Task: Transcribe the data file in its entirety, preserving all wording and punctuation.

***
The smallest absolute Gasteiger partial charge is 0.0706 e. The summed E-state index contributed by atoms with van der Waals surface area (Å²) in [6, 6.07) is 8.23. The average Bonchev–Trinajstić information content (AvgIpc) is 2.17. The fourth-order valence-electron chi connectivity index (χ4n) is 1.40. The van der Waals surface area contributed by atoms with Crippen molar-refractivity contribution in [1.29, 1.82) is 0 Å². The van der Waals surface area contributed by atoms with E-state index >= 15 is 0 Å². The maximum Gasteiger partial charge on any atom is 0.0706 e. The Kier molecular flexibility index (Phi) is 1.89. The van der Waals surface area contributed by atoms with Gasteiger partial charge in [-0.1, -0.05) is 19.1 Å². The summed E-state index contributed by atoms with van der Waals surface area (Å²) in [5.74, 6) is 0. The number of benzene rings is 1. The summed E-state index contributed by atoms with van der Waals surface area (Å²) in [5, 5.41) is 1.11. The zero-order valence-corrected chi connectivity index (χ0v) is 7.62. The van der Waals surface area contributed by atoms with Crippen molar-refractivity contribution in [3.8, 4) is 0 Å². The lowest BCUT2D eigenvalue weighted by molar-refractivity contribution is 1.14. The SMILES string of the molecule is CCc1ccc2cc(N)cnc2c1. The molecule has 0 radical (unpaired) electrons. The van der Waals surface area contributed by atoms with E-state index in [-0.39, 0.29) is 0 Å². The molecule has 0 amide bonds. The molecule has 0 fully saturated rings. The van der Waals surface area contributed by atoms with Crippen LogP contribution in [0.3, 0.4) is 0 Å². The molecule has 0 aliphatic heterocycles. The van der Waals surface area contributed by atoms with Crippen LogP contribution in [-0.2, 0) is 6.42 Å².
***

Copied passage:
The smallest absolute Gasteiger partial charge is 0.0706 e. The summed E-state index contributed by atoms with van der Waals surface area (Å²) in [6, 6.07) is 8.23. The average Bonchev–Trinajstić information content (AvgIpc) is 2.17. The fourth-order valence-electron chi connectivity index (χ4n) is 1.40. The van der Waals surface area contributed by atoms with Crippen molar-refractivity contribution in [1.29, 1.82) is 0 Å². The van der Waals surface area contributed by atoms with E-state index >= 15 is 0 Å². The maximum Gasteiger partial charge on any atom is 0.0706 e. The Kier molecular flexibility index (Phi) is 1.89. The van der Waals surface area contributed by atoms with Gasteiger partial charge in [-0.1, -0.05) is 19.1 Å². The summed E-state index contributed by atoms with van der Waals surface area (Å²) in [5.74, 6) is 0. The number of benzene rings is 1. The summed E-state index contributed by atoms with van der Waals surface area (Å²) in [5, 5.41) is 1.11. The zero-order valence-corrected chi connectivity index (χ0v) is 7.62. The van der Waals surface area contributed by atoms with Crippen molar-refractivity contribution in [3.8, 4) is 0 Å². The lowest BCUT2D eigenvalue weighted by molar-refractivity contribution is 1.14. The SMILES string of the molecule is CCc1ccc2cc(N)cnc2c1. The molecule has 0 radical (unpaired) electrons. The van der Waals surface area contributed by atoms with E-state index in [-0.39, 0.29) is 0 Å². The molecule has 0 amide bonds. The molecule has 0 fully saturated rings. The van der Waals surface area contributed by atoms with Crippen LogP contribution in [0.3, 0.4) is 0 Å². The molecule has 0 aliphatic heterocycles. The van der Waals surface area contributed by atoms with Crippen LogP contribution in [-0.2, 0) is 6.42 Å².